Best classical events of 2012
The year's top five chosen by Time Out
'Universe of Sound: The Planets'
Gustav Holst's astrological suite was the subject of a marvellous interactive display allowing visitors to walk around inside the virtual Philharmonia Orchestra. Captured by 37 cameras, the band was presented on large screens in digital sound, with each room offering the perspective of a particular section (strings, percussion, brass…). There were scores to follow, instruments to play, and even a chance to conduct along with Eka-Pekka Salonen.
(See it at http://thespace.org/items/s00006l0)
Queen Elizabeth Hall
Mezzo-soprano Melanie Pappenheim gave a stunning performance of Jocelyn Pook's dramatised song cycle. Scored for singer, BBC Concert Orchestra and recorded voices, it brought to life five women's views on their mental illness, including Pook's mother and great aunt. Underscored with lyrical minimal music, it was touching, charming and even funny.
Sir Colin Davis
St Paul's Cathedral
The eminent British maestro conducted the London Symphony Orchestra, massed choirs and a battery of percussion, not to mention four groups of offstage brass high up in the cathedral's galleries, in a pair of concerts of 'Berlioz Requiem' to open the City of London Festival. The result was a powerful and emotional elegy, masterfully controlled and perfectly paced for the long reverb.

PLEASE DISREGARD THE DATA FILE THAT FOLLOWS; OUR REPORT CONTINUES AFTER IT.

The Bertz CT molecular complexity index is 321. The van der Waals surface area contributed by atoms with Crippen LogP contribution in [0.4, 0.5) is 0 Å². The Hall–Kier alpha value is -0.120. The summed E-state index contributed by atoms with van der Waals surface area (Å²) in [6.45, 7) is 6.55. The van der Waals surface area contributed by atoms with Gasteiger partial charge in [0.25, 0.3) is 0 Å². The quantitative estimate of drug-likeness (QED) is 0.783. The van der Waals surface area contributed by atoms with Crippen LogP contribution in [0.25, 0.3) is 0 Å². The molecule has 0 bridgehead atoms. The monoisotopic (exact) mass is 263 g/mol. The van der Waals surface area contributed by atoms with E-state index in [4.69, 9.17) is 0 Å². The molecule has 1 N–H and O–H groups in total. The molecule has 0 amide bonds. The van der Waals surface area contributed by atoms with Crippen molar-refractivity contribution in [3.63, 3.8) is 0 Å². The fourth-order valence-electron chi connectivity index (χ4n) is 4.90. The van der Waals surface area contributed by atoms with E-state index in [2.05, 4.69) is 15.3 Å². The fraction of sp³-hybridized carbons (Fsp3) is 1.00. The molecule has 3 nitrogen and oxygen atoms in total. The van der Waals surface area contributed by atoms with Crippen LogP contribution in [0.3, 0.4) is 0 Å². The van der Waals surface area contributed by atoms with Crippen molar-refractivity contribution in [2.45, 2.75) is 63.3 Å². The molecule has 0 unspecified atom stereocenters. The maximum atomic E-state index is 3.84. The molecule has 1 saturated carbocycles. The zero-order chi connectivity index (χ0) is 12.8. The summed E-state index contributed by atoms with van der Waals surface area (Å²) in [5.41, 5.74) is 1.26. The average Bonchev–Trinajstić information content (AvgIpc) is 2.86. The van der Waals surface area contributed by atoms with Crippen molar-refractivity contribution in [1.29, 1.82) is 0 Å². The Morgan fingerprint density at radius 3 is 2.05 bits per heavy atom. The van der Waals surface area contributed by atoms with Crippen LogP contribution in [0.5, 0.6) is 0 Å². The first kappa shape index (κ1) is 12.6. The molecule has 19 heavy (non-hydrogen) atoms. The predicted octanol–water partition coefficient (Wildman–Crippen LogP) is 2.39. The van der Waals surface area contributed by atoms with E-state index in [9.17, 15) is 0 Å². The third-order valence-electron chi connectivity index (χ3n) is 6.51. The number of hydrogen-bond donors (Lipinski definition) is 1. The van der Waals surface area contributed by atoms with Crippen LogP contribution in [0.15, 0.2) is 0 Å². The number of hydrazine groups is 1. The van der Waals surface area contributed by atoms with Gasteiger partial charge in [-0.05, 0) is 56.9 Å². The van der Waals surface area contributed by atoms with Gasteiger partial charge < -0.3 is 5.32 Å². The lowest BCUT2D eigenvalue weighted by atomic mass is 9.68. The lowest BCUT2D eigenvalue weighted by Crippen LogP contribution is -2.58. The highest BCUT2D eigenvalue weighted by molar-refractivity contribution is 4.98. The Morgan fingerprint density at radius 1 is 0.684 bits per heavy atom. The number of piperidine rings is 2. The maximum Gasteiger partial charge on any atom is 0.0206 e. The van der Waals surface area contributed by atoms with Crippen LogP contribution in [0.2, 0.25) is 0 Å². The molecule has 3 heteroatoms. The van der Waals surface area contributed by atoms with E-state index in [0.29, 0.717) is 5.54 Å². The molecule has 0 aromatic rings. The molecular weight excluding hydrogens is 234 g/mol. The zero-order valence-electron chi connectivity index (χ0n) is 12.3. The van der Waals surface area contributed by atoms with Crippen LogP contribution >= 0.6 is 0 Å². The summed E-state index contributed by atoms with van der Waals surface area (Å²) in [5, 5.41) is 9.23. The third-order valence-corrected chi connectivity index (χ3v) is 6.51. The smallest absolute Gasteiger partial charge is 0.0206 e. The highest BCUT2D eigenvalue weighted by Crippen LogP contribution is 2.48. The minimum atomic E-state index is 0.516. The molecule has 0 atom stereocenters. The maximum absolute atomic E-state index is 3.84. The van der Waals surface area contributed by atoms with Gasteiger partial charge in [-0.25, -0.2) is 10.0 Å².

'Toujours et Près de Moi'
Devised by Patrick Eakin Young for his Opera Erratica company, this 'holographic puppet opera' was one of the most unusual events of the year. A pair of actors opened and closed boxes on a table, interacting with miniature ghostly figures that had been created by a Victorian illusion called Pepper's Ghost. Meanwhile, arranged in the darkness behind, the choir Exaudi sang madrigals.
This excellent series hosted by the BBC Symphony Orchestra presented a portrait of living composers through talks, film and concerts. This year it explored the work of Brett Dean, Jonathan Harvey, Arvo Pärt and Oliver Knussen. (Next is 'Sounds from Japan' on February 2.)
The Cultural Olympiad
What was that? While there were many commendable educational schemes under the auspices of this four-year project, the bigger cultural shows that crammed the final year (the London 2012 Festival) seemed to be an appropriation of unrelated, pre-arranged events, presented as an incoherent, theme-less series.